Nearly half of consumers (45%) also say they now find SMS to be one of the most useful channels for receiving information from brands. Some 37% say they are more inclined to make a purchase from a brand after receiving a text from the company.
The survey of 1,000 UK consumers finds Gen Z and Baby Boomers are the generations most engaged with SMS communications from brands. Some 53% of over 54 year olds find SMS communications to be useful, the same proportion as Gen Z.
The research also asked marketers their opinions on SMS communications from brands. Six out of 10 (61%) marketers think SMS is a good channel to build loyalty with customers. It is also considered the third best channel for engaging with consumers (34%) after email (55%) and social posts (41%).
Almost six in 10 brands frequently use SMS to communicate with their customers, the research finds. However, 60% of marketers surveyed were aware SMS communications from brands can appear intrusive.
Store closures at seven-year low
The number of UK store closures over the first half of 2022 was at its lowest level in seven years, according to accountancy firm PwC, after falling by a third compared with the first six months of 2021.
Produced in partnership with the Local Data Company, the research includes 3,000 high streets, retail parks and shopping centres in the UK. It only covers businesses with more than five outlets – including retailers, gyms, hairdressers and banks – and not independent shops.
Over 6,000 stores closed across the period, while store openings remained below pre-pandemic levels. The UK therefore saw a net loss of 2,200 outlets. This equates to an average net closure rate of 12 stores a day, with an average of 34 stores closing and 21 opening per day.
The 2021 research also saw a trend emerge, with city centres experiencing significantly more net closures than other areas due to the impact of increased working from home. However, store openings in villages and commuter towns recovered. While that trend has not completely reversed, there is now a much smaller difference in closures between small towns and big cities (-1.2% to -1.5%).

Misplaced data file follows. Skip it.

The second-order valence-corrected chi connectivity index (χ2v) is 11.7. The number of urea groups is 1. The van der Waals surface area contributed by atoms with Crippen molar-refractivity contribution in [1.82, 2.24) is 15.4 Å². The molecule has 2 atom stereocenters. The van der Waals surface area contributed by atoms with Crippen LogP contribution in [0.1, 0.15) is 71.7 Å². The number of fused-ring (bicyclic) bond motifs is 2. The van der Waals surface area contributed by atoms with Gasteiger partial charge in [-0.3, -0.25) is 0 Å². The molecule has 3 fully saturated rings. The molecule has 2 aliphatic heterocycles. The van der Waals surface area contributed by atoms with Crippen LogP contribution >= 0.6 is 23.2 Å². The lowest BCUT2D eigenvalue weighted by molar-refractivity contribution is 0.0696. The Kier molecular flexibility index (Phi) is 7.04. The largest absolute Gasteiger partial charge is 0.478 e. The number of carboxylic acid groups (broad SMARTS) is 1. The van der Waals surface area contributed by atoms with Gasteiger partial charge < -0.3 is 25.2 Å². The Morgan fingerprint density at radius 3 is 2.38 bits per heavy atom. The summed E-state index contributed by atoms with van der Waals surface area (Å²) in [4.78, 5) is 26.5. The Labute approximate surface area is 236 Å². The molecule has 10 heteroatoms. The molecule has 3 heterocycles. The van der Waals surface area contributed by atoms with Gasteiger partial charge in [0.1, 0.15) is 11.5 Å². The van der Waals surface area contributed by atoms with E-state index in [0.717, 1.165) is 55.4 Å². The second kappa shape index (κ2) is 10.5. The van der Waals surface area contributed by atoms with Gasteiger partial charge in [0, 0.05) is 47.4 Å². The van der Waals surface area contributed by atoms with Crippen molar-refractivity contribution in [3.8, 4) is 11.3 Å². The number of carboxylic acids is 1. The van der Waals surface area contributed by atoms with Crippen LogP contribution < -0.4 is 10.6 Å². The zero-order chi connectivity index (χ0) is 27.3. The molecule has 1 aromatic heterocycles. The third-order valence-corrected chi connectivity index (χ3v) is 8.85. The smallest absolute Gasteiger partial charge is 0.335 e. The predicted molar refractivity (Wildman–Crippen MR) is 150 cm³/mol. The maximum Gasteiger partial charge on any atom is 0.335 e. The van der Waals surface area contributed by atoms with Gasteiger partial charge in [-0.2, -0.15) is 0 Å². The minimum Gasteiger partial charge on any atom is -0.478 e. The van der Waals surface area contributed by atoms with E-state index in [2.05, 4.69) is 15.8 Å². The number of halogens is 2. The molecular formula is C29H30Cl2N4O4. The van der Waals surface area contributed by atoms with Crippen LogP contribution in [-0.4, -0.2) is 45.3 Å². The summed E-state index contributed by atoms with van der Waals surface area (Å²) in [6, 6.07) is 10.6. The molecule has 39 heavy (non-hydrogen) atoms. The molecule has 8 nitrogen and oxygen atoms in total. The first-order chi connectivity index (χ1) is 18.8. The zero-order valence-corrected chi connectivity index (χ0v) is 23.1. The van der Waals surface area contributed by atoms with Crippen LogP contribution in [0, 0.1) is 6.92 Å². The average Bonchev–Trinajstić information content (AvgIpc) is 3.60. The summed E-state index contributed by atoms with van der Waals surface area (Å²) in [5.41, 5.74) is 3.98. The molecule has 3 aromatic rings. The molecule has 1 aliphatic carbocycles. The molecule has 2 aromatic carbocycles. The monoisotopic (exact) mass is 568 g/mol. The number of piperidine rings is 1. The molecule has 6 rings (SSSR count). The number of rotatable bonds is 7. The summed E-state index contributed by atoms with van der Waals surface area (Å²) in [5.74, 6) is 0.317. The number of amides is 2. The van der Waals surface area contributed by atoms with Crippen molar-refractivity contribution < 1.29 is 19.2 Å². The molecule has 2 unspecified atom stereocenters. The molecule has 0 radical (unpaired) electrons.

Some 23 of PwC’s 100 retailer categories grew in the first half of 2022, although the organisation notes this is “not nearly enough to offset the declining categories”. The leisure sector drove new openings, with three of the four fastest growing categories in the sector. Takeaways were the fastest growing category, followed by DIY shops, amusements arcades, restaurants and job centres.
“[The high street] remains in a state of transition and cosmetic interventions alone will not succeed,” says PwC’s leader of industry for consumer markets, Lisa Hooker.
“Success is also likely to depend on the focus of a new Prime Minister and how they intend to help high streets. Business rates, for instance, will be a critical area for operators and it will depend on how they are reformed in the near future – if at all. To truly level up, the challenge for local leaders – working with businesses and communities – is to create places that work for all those who visit, live or work there.”